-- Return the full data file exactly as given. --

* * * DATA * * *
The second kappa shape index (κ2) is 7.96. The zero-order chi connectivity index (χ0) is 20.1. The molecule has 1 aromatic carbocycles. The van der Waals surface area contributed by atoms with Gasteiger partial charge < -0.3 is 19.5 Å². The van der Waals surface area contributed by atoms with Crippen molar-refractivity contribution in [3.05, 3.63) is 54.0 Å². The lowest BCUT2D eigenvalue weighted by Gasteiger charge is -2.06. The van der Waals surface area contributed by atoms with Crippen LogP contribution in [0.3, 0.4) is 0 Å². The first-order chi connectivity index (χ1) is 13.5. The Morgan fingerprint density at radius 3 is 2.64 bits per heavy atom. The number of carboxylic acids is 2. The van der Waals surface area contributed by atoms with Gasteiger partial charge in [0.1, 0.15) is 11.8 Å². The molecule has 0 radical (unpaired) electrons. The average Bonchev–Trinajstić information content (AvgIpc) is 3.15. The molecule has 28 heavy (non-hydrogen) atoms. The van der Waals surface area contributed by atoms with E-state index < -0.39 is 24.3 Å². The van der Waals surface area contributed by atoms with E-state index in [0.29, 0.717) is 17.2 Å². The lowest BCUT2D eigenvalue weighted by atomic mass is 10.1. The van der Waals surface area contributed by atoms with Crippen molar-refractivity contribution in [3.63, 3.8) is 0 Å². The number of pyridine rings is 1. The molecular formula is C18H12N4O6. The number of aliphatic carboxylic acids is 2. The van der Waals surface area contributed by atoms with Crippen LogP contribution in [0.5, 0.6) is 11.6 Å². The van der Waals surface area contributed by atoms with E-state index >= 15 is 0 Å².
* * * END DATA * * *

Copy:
The second kappa shape index (κ2) is 7.96. The zero-order chi connectivity index (χ0) is 20.1. The molecule has 1 aromatic carbocycles. The van der Waals surface area contributed by atoms with Gasteiger partial charge < -0.3 is 19.5 Å². The van der Waals surface area contributed by atoms with Crippen molar-refractivity contribution in [3.05, 3.63) is 54.0 Å². The lowest BCUT2D eigenvalue weighted by Gasteiger charge is -2.06. The van der Waals surface area contributed by atoms with Crippen LogP contribution in [0.3, 0.4) is 0 Å². The first-order chi connectivity index (χ1) is 13.5. The Morgan fingerprint density at radius 3 is 2.64 bits per heavy atom. The number of carboxylic acids is 2. The van der Waals surface area contributed by atoms with Gasteiger partial charge in [0.1, 0.15) is 11.8 Å². The molecule has 0 radical (unpaired) electrons. The average Bonchev–Trinajstić information content (AvgIpc) is 3.15. The molecule has 28 heavy (non-hydrogen) atoms. The van der Waals surface area contributed by atoms with E-state index < -0.39 is 24.3 Å². The van der Waals surface area contributed by atoms with E-state index in [0.29, 0.717) is 17.2 Å². The lowest BCUT2D eigenvalue weighted by atomic mass is 10.1. The van der Waals surface area contributed by atoms with Crippen molar-refractivity contribution in [3.63, 3.8) is 0 Å². The number of pyridine rings is 1. The molecular formula is C18H12N4O6. The number of aliphatic carboxylic acids is 2. The van der Waals surface area contributed by atoms with Crippen LogP contribution in [0.5, 0.6) is 11.6 Å². The van der Waals surface area contributed by atoms with E-state index >= 15 is 0 Å².